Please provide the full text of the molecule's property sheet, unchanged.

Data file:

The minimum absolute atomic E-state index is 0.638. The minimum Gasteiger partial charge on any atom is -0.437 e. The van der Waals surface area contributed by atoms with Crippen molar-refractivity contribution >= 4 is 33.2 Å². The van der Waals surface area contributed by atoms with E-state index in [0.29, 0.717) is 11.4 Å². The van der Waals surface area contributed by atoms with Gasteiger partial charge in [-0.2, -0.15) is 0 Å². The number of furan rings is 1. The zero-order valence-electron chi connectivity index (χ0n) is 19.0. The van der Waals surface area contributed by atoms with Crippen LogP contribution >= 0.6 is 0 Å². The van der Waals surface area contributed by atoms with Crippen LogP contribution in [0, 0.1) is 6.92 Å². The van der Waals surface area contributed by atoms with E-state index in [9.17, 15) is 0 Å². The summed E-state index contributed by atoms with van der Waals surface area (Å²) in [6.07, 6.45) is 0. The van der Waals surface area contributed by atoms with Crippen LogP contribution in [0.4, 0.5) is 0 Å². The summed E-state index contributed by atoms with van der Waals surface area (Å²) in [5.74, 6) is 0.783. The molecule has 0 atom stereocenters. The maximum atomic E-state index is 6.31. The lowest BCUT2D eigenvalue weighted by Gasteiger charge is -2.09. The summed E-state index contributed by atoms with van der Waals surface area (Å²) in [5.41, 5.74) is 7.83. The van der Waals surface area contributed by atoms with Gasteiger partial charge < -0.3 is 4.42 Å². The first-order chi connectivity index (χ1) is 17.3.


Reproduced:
The minimum absolute atomic E-state index is 0.638. The minimum Gasteiger partial charge on any atom is -0.437 e. The van der Waals surface area contributed by atoms with Crippen molar-refractivity contribution >= 4 is 33.2 Å². The van der Waals surface area contributed by atoms with E-state index in [0.29, 0.717) is 11.4 Å². The van der Waals surface area contributed by atoms with Gasteiger partial charge in [-0.2, -0.15) is 0 Å². The number of furan rings is 1. The zero-order valence-electron chi connectivity index (χ0n) is 19.0. The van der Waals surface area contributed by atoms with Crippen LogP contribution >= 0.6 is 0 Å². The van der Waals surface area contributed by atoms with Crippen LogP contribution in [0, 0.1) is 6.92 Å². The van der Waals surface area contributed by atoms with E-state index in [9.17, 15) is 0 Å². The summed E-state index contributed by atoms with van der Waals surface area (Å²) in [6.07, 6.45) is 0. The van der Waals surface area contributed by atoms with Crippen LogP contribution in [0.4, 0.5) is 0 Å². The summed E-state index contributed by atoms with van der Waals surface area (Å²) in [5.74, 6) is 0.783. The molecule has 0 atom stereocenters. The maximum atomic E-state index is 6.31. The lowest BCUT2D eigenvalue weighted by Gasteiger charge is -2.09. The summed E-state index contributed by atoms with van der Waals surface area (Å²) in [5.41, 5.74) is 7.83. The van der Waals surface area contributed by atoms with Gasteiger partial charge < -0.3 is 4.42 Å². The first-order chi connectivity index (χ1) is 17.3.